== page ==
Every day, some new environmentalist group crops up to speak about the ills of landfill and how hazardous it is to the health of the communities nearby, as well as to the environment. Recycling can address the age-old problem of landfill by turning into usable materials those things that would have been otherwise thrown into a landfill.
Everything that goes into a landfill stays there. It doesn’t get burned, and will just eventually evaporate into the air (not counting those non-biodegradable materials). As waste breaks down, the contamination of air, land and water starts. The breaking down of wastes takes years (sometimes hundreds) and releases greenhouse methane gas and other toxins that will flush themselves into bodies of water that are essential to our well-beings.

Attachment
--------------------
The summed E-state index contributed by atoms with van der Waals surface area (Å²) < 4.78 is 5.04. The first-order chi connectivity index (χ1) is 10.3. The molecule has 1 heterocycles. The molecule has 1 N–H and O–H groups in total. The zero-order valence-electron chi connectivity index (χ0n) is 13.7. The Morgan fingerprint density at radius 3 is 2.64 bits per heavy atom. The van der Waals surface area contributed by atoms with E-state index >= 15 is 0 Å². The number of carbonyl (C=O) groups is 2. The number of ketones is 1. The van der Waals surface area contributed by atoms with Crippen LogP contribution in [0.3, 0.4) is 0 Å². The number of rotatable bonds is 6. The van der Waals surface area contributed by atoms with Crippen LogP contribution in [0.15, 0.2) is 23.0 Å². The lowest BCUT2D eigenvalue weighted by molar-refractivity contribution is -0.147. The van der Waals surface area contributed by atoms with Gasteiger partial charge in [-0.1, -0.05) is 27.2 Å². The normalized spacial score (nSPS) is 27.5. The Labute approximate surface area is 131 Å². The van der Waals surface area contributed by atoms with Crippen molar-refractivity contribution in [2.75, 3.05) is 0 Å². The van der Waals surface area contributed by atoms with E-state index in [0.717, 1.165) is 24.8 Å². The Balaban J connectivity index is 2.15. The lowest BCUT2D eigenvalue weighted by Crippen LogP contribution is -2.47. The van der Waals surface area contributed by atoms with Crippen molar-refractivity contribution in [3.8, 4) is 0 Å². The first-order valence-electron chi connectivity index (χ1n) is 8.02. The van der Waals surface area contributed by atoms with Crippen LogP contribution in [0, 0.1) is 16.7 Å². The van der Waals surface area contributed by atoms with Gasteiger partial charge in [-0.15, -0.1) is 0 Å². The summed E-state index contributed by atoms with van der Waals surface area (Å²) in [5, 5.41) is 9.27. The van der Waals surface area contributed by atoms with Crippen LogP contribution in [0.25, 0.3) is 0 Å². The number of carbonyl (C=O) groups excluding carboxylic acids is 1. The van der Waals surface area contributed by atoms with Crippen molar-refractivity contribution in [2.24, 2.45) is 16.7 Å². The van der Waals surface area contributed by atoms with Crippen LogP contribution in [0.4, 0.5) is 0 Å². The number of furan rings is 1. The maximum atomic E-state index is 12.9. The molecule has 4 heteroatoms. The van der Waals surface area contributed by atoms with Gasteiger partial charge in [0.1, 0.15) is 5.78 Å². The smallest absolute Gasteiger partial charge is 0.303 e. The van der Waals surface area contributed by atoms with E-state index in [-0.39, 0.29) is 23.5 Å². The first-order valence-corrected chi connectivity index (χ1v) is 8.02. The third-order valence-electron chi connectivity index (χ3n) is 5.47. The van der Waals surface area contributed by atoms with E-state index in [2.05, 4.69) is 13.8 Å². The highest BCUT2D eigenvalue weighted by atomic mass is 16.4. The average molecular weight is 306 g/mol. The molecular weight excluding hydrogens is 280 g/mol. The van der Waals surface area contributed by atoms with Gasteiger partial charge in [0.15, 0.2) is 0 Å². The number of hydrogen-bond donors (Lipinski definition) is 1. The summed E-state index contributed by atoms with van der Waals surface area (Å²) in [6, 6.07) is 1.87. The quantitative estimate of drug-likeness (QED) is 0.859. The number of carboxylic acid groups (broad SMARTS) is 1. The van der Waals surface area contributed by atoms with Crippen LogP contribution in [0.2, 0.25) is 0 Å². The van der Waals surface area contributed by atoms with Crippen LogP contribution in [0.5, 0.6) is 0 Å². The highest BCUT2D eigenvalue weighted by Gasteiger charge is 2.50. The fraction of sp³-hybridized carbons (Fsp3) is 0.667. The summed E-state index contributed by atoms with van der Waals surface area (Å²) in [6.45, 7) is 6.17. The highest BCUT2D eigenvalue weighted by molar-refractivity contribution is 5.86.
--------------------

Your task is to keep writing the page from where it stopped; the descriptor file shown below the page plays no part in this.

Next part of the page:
By keeping recyclable materials out of landfills, you also help in keeping air and water cleaner, as well as help in reducing the need for states and cities to build more landfills.
Recycling creates jobs and saves money
Recycling facilities have created more jobs than landfills have. For every 10,000 tons of waste generated each year, one job is being created at a landfill while there is approximately 10 jobs in the recycling processing and 25 jobs in recycled-based manufacturing.
Those who pick your recycle bins by your curbside are also employed by recycling facilities. And as long as you bring recyclable plastics, metals and old appliances to junk shops, then these shops won’t close down and will always find a way to recycle your old things.